And have Account and Organization populated out of the gate? For that matter, if the website retrieves Users at all from the UserManager, the Account and Organization information should already be loaded.

My WmtUser business object lives in an entirely different project. Like my other business objects, they should be handed up to the client via a Services layer (in yet another project) that can easily make sure Navigation properties are populated. However, because WmtUser inherits from IdentityUser, if you want to play by the Identity Framework rules, the UserManager is in charge. 

Ok, So Override UserManager Right? Not So Fast… 

I’ve seen the UserManager overridden a bunch and you can definitely solve this problem doing that. Robert Wray has a good blog post on extending the UserManager here.  

To me though, this is the place where Users are created, updated, or deleted. If I needed to call another Service whenever a new User was created, UserManager would be the place it with a simple override of the CreateAsync method. But here, I just want the Account information included whenever IdentityUsers are used. That meant going one level deeper, to the UserStore itself. 

But Wait! What about Lazy Loading? 

Yes, Lazy Loading would also solve this problem. Lazy Loading means that Entity Framework Core is configured to load Navigation properties only when they are requested and so to only hit the database when needed. EF Core does not support it by default because it can cause multiple database queries depending upon how the client is requesting the data. 

Let’s take an example: Pretend the application had 1000 Users and you wanted to list the Users on a web page. As long as you stick to first-level properties, such as Username or Email, this would be fine. However, if you accidentally did something like this on your ASP.NET View:

This would cause 1000 separate database queries just to get the Account Name! Not ideal when web requests are supposed to be quick. 😉 The main point is, with Lazy Loading, you lose control of how your objects are populated so this wasn’t an option for me.

If you do want to go down this route, see this article here.

UserStore, the Beginning for ASP.NET Core Identity

The UserStore is how ASP.NET Core Identity gets information about the User from the database. It is one level above the IdentityDbContext itself and calls operational methods on the context to manager User information, such as updating a User’s password, adding a User to a new Role, deleting Users, et. The UserStore class lives in the Microsoft.AspNetCore.Identity.EntityFrameworkCore namespace. If you look at its definition, you will see that it has dozens of methods and properties for performing database operations for the Identity framework.

In our case, we only need to make a couple changes. First, I created a WmtUserStore class that inherited from UserStore like this:

NOTE: UserStore has a lot of constructors and we are using this one because I only needed the DbContext object.

Next, I declare my own “UsersSet” object in the class. UsersSet is the DbSet<WmtUserthat represents Identity Users from the database standpoint. Now, the base UserStore already has a UserSet object, however, it is declared as private so I can’t use it in my classMy definition is pretty much the same though:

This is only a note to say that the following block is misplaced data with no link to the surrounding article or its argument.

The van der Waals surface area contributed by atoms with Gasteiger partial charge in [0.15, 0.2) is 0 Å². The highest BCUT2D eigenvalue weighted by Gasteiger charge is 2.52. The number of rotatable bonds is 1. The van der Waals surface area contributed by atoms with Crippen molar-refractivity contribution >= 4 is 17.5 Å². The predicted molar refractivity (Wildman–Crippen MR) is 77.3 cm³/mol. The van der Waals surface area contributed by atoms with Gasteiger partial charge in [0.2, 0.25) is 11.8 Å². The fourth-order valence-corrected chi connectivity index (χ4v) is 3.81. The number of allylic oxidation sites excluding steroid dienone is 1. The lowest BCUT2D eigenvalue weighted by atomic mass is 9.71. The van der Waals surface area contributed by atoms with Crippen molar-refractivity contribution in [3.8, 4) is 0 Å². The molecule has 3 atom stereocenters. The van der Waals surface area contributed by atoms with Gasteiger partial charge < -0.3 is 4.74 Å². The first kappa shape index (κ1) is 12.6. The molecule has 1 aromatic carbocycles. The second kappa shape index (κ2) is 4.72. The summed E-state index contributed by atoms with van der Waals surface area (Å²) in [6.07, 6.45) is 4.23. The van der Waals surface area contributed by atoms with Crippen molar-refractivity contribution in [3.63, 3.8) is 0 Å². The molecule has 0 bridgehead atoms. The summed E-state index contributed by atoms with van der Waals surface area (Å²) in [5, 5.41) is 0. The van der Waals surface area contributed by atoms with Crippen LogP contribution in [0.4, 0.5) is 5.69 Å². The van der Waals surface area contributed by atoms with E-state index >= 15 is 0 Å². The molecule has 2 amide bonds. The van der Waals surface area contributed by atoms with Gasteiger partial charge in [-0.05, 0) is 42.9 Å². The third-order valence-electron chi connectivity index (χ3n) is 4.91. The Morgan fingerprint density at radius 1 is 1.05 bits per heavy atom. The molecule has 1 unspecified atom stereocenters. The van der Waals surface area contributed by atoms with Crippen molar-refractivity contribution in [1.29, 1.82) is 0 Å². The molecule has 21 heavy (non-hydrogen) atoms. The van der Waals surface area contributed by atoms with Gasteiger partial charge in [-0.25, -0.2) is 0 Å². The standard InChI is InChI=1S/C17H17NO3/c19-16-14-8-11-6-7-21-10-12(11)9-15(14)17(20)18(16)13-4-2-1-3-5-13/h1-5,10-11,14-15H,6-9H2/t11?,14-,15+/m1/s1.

Then, we need our own Users property in the class. This is what is called when we call UserManager.Users and it is used by other Identity methods as well. Here, we are just ensuring that our Navigation properties are populated before handing back the IQuerable object:

Finally, we need to override the FindByIdAsync method. FindByIdAsync is called by almost all operations in the Identity Framework where we need to retrieve a single User. While many operations in Identity work with the UsersStore.Users property above, FindByIdAsync works with UsersSet directly and calls UsersSet.FindAsync in order to return a single User.

It does this for performance reasons. The first call to UsersSet.FindAsync for a specific User will result in a database hit; however, subsequent calls for the same User in the same Http Request will just return the User from the Entity Framework cache. Therefore, although this method might be called many times during the course of a web request, it is usually returning the requested User from memory.

On that first pass to the database; however, we need to make sure that we include our Account and Organization navigation properties. This is done a little differently against a single User than against a DbSet:

Notice how we’re calling Context.Entry(wmtUser).Reference(<nav property>).Load() here? This is because we already have a fetched User object and now we need to separately ask the DbContext to load up the other Navigation properties. Unlike UsersSet.Include, which uses a JOIN condition in SQL to make sure the Account data is included, Reference<nav property>.Load uses a separate SELECT statement to accomplish the same thing. You can see the difference here:

NOTE: The above images are only showing for User > Account not User > Account > Organization.

So it’s not as efficient, but again, this is only called during the first call of the Http Request. This is why this statement is so important:

This makes sure that I am only requesting the database call IF wmtUser.Account is empty, which it will be on the first call.

There’s Always One More Thing

Since I now have my WmtUserStore created in a separate Project (Services layer)the Identity Framework in the website can now just rely on it for User information. Just like a separate Service, I can make sure that the object being handed over is populated the way I want, without having to make the website jump through a bunch of unnecessary hoops

The last thing to do is make sure ASP.NET Core Identity uses my new WmtUserStore. In the Startup.cs class, I added this line at the back of my Identity setup in the ConfigureServices method:

And that’s it! It was satisfying to get ASP.NET Core Identity to behave the way I wanted without major surgery or by chucking out the framework altogether. I hope this helps you in your future ASP.NET Core adventures.